Rollin has said that this was the last film he ever made for commerce, that his works from there on out were for art. Well, he's partly right. Within a couple of years he was making hardcore porn under an assumed name to pay the bills, but the Jean Rollin films kept coming, and getting simultaneously weirder and more cogent as time went along. Requiem for a Vampire is certainly not among his best films, but with a resume as long as Rollin's (about 45 films in the span of 20 years), it takes something pretty special to get into that stratosphere. It is an important film in his oeuvre, however, because it showcases so many of his ideas unfiltered by the refining process, and that makes it essential.

The Disc:

Requiem for a Vampire on Blu-ray from Redemption/Kino is in better condition than The Rape of the Vampire, the previous disc, but still has its quirks. The image is solid, and shows a surprising amount of detail and strong colors. However, there is still damage in the forms of white specks and the occasional line through the image. Nothing to get too crazy about, but these Rollin discs look pretty damned good in my opinion. Unlike Rape of the Vampire, we are presented with both the French and English language versions of the film. I chose the original French, though it didn't matter until about forty minutes in because there was no dialogue. The English dub on this film isn't as good as some of the other Rollin films I've watched, but it was satisfactory, though the French track was more solid all around.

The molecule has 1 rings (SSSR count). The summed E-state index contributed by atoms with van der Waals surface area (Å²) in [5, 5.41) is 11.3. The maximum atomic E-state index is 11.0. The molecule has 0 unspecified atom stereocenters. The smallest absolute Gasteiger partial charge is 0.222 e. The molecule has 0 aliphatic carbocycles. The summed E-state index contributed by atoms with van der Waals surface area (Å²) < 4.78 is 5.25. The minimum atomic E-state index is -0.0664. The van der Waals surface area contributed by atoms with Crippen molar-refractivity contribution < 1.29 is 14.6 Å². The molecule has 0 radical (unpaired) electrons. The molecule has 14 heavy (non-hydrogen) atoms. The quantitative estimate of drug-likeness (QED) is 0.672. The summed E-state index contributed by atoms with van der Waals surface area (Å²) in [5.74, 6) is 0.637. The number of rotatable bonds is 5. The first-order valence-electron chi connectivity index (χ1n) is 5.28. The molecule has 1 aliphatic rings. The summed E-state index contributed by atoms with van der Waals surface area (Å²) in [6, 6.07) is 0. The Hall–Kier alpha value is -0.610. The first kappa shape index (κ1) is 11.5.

The extras on this disc don't quite reach the heights of the Rape of the Vampire disc, but we get some good stuff, nonetheless. There is the customary introduction from Rollin, a making of featurette featuring an interview with Natalie Perrey, Rollin's longtime associate who passed away in the time between the first batch of Blu-rays and this one, and an interview with the one of the lead concubines, Louise Dhour. All in all, pretty satisfying stuff, though a feature length documentary on Jena Rollin's career is desperately needed at this point.

Another swing and another solid hit from Kino/Redemption. A collaboration which is proving to be as fruitful and successful as I'd hoped when I first reported on it last year. This is definitely one for Rollin fans to snatch up, and anyone curious about the Eurohorror genre needs this on their shelf.
Special Features:
- Mastered in HD from the 35mm negative
- French with optional English subtitles
- English dubbed version
- Introduction by Jean Rollin
- “The Shiver of a Requiem,” a documentary featuring interviews with Natalie Perrey and Jean-Noël Delamarre
- Interview with Louise Dhour, courtesy of Encore Filmed Entertainment
- 16-page booklet with an essay by Tim Lucas, editor of Video Watchdog
- Original theatrical trailers
- Original trailers of seven other Rollin films
Around the Internet:
blog comments powered by Disqus
​​